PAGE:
Loyal and new fan,

    Erik

  18. Sorry if that was a little obnoxious. I really want to say thanks again for this wonderous guide. Seeing the drafts is of immense value. Thanks again for sharing the wisdom.

  19. Thank you so mutch for this read! I was wondering tho how you came up with their names and how every charector fits into relation with the others it melds very well. P.s please excuse my grammer, i have great aspirations and ideas about story and can draw but suck when it comes to words on a page, please dont judge to harsh .

  20. That was really clear and I can see the breaks. I am really grateful for the time you put forth in making this awesome writing process to help inspire people. Something that i’m really interested in understanding is when writing the premise to an episode, how do you deliver dynamic breaks. I can see how the bullying was an overarching concept used in building momentum to him freeing Vaatu. I know it’s left up to creativity and the emotional arks, but how do you do it when writing episodes on season 3? it’s dynamic but not driven by the same emotional arks like the bullying, and fear of bending. It’s a matter thats so clear but seems confusing to me. Do you associate some episodes to a degree of emotional arcs and others to other aspects? Again so clear but feels confusing :P I can see no one else has gotten a response since uploaded, I put notifications on so when your free please get back to me. I’m really interested in telling stories that actually develop on the publics being and help them awaken to a higher consciousness.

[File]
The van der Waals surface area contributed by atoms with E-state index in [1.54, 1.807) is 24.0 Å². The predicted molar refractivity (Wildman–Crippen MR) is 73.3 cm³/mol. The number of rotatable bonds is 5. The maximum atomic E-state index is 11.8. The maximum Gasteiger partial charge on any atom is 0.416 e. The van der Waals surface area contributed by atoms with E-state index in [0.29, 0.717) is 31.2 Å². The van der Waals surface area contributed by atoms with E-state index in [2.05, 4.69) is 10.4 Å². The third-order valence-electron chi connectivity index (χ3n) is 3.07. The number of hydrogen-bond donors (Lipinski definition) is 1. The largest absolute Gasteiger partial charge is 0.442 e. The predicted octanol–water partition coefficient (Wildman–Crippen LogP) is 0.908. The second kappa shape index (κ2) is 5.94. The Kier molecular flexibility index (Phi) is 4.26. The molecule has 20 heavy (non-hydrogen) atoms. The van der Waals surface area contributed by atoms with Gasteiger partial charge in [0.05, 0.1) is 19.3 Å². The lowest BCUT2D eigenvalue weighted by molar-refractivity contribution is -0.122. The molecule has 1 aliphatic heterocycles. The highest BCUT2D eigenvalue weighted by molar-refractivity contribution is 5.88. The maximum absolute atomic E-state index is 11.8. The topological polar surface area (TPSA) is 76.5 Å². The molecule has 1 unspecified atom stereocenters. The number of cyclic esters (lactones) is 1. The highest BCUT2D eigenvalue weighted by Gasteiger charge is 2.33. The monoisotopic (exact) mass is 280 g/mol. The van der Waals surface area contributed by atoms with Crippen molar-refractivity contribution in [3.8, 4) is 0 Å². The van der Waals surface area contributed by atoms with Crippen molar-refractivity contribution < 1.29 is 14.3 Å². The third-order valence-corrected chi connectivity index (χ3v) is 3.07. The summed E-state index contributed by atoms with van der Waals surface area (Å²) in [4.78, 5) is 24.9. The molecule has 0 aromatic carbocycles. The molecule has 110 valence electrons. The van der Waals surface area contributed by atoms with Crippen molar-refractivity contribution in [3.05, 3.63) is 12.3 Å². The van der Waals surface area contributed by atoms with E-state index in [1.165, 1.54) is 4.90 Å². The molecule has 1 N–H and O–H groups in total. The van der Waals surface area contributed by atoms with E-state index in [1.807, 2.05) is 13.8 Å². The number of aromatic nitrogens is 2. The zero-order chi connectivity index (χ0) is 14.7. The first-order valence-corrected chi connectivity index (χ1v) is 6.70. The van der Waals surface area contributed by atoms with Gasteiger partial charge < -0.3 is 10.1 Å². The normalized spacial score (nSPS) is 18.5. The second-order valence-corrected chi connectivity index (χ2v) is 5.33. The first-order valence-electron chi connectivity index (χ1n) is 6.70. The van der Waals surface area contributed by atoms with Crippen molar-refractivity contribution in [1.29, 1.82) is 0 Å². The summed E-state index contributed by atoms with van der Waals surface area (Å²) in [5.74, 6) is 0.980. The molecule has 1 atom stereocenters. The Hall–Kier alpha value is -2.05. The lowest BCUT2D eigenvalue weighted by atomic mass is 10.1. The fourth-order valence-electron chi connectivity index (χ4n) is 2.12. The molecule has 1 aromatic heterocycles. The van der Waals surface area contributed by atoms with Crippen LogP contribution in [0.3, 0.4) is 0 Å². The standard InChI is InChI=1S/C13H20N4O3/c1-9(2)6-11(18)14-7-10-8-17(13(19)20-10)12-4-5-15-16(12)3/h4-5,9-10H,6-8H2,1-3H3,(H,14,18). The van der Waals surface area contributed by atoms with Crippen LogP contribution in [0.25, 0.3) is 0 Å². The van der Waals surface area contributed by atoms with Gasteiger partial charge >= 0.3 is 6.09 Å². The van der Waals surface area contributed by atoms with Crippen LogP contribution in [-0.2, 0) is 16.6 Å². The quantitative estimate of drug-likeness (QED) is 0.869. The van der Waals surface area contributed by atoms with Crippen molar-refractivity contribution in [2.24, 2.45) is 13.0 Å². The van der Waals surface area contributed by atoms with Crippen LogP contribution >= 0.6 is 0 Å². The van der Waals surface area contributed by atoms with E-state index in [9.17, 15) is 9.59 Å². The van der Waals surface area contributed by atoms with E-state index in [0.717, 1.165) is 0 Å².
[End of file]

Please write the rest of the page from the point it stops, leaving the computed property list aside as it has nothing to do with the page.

1. ”I’m really interested in telling stories that actually develop on the publics being and help them awaken to a higher consciousness.”

      Damn i like that one. The world is evolving and storytellers like Mike, you and us all are contributing to that. Reading all these comments makes me hopeful. :) We want the world to awaken!

      1. It’s just the means of pursuing it, You need to know your direction and story. Then you create your own, based on your journeys meaning. From this you resonate with oppurtunitys and it’s clear to see which ones are for you – Reflected in the release of your material :D Reason why i typed this? Very recently I was in a confused state, until i supassed it. Just wanted to share to whoevers looking at this post (5 months later :p) that you need to listen to yourself, before, in order to right your own originality

  21. Man, seriouly you are the best !
    Thanks a lot for this post, it helped me so much .I want to be a screenwriter and now I’m working in a comic book with my partner. Your post make our path, our mind clearer.
    I’m from Brazil and here we don’t have courses like that (about writing, screenwriting), so everything that I learn comes from the internet.

    What it takes to be a screenwriter/writer ? Do you have some course to indicate , or some book ?
    What it was for you and Bryan ?

    Thanks a lot, I’m a big of you all.